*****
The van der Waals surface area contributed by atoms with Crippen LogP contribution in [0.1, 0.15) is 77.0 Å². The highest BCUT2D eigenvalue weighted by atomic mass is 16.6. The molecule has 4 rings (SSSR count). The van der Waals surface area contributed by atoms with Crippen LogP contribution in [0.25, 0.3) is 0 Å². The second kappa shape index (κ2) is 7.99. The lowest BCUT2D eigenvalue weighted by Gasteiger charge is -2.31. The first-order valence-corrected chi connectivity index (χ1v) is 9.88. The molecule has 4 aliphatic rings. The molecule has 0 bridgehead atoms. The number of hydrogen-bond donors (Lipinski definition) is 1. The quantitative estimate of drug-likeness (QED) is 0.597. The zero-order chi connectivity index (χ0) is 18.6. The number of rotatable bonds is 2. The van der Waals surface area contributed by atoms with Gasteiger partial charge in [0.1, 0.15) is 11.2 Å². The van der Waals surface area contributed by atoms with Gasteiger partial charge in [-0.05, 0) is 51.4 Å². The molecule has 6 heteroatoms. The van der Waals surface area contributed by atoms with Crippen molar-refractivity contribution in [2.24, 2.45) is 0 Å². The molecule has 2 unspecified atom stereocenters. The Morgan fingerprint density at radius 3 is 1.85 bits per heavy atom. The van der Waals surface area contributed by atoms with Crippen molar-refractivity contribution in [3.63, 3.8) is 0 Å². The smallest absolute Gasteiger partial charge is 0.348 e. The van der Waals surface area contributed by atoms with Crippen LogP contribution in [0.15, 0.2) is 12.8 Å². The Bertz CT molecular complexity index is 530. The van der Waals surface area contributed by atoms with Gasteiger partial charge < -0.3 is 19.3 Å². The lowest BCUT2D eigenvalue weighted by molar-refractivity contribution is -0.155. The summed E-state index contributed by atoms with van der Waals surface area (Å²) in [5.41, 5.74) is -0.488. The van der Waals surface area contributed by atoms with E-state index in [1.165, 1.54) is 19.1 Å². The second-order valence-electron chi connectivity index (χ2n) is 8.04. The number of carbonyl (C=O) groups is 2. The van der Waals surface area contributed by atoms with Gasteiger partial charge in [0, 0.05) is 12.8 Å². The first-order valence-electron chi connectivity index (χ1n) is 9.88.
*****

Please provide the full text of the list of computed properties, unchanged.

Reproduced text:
The van der Waals surface area contributed by atoms with Crippen LogP contribution in [0.1, 0.15) is 77.0 Å². The highest BCUT2D eigenvalue weighted by atomic mass is 16.6. The molecule has 4 rings (SSSR count). The van der Waals surface area contributed by atoms with Crippen LogP contribution in [0.25, 0.3) is 0 Å². The second kappa shape index (κ2) is 7.99. The lowest BCUT2D eigenvalue weighted by Gasteiger charge is -2.31. The first-order valence-corrected chi connectivity index (χ1v) is 9.88. The molecule has 4 aliphatic rings. The molecule has 0 bridgehead atoms. The number of hydrogen-bond donors (Lipinski definition) is 1. The quantitative estimate of drug-likeness (QED) is 0.597. The zero-order chi connectivity index (χ0) is 18.6. The number of rotatable bonds is 2. The van der Waals surface area contributed by atoms with Gasteiger partial charge in [0.1, 0.15) is 11.2 Å². The van der Waals surface area contributed by atoms with Gasteiger partial charge in [-0.05, 0) is 51.4 Å². The molecule has 6 heteroatoms. The van der Waals surface area contributed by atoms with Crippen molar-refractivity contribution in [2.24, 2.45) is 0 Å². The molecule has 2 unspecified atom stereocenters. The Morgan fingerprint density at radius 3 is 1.85 bits per heavy atom. The van der Waals surface area contributed by atoms with Crippen molar-refractivity contribution in [3.63, 3.8) is 0 Å². The smallest absolute Gasteiger partial charge is 0.348 e. The van der Waals surface area contributed by atoms with Crippen LogP contribution in [0.15, 0.2) is 12.8 Å². The Bertz CT molecular complexity index is 530. The van der Waals surface area contributed by atoms with Gasteiger partial charge < -0.3 is 19.3 Å². The lowest BCUT2D eigenvalue weighted by molar-refractivity contribution is -0.155. The summed E-state index contributed by atoms with van der Waals surface area (Å²) in [5.41, 5.74) is -0.488. The van der Waals surface area contributed by atoms with E-state index in [1.165, 1.54) is 19.1 Å². The second-order valence-electron chi connectivity index (χ2n) is 8.04. The number of carbonyl (C=O) groups is 2. The van der Waals surface area contributed by atoms with Gasteiger partial charge in [0, 0.05) is 12.8 Å². The first-order valence-electron chi connectivity index (χ1n) is 9.88.